Mexico exported $2.1 billion worth of tomatoes last year, 93 percent to the United States, the Agriculture Ministry said.

The Commerce Department said it will close its investigation into whether Mexican tomatoes were sold in the U.S. market below cost, an inquiry that was suspended when the pricing agreement was adopted. Ending the investigation terminates the pricing agreement, the agency said in memo on its preliminary findings. A final decision is due in nine months, the agency said.

Mexico's ambassador cited a 17-year conflict with the United States over cross-border trucking, in which Mexico imposed tariffs on $2.4 billion of American goods, to show the nation is prepared to challenge the U.S. decision.

"Mexico will respond: You should ask those who were in the Mexican crosshairs over the trucking dispute," Sarukhan said. "When Mexico aims, Mexico hits the target."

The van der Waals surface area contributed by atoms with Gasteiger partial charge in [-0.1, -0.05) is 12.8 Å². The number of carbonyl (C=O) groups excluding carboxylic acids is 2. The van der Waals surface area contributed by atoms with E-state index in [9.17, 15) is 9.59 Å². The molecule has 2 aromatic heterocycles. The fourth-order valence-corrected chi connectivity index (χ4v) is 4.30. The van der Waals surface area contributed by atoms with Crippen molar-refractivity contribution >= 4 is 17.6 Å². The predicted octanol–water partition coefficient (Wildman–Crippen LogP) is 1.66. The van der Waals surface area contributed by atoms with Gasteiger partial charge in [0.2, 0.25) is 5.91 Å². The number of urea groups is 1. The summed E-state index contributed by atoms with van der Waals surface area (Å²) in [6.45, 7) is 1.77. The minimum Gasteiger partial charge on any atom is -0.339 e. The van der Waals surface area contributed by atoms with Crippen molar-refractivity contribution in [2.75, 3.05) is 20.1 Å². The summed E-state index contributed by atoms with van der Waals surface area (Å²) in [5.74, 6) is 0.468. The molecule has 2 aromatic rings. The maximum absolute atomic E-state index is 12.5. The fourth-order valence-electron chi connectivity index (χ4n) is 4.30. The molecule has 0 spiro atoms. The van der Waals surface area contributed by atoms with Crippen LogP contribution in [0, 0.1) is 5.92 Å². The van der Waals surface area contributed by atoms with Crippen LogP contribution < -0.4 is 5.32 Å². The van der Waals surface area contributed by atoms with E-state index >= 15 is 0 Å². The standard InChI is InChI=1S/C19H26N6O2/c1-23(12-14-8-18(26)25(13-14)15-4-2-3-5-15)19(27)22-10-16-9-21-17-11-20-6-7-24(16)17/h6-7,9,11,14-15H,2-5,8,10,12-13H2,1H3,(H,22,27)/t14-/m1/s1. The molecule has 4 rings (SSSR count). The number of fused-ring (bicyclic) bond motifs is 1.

The tariffs were lifted last year after a Mexican trucking company won a cross-border permit.

The U.S. decision is "welcome news to domestic growers and the workers who have suffered under an outdated and failed agreement," Reggie Brown, executive director of the Florida Tomato Exchange, a growers' group, said Thursday in a statement. "The domestic industry has jumped through every hoop put in our path by our opponents who simply want to protect the sweetheart deal that they've enjoyed for far too long."

U.S. ends Mexican tomato price pact, raising trade war risk 09/27/12 [Last modified: Thursday, September 27, 2012 6:51pm]
Photo reprints | Article reprints

Copyright: For copyright information, please check with the distributor of this item, Bloomberg News.
    

Join the discussion: Click to view comments, add yours

Loading...
  1. Alison Barlow named director to spur creative economy, jobs of St. Pete Innovation District

    Economic Development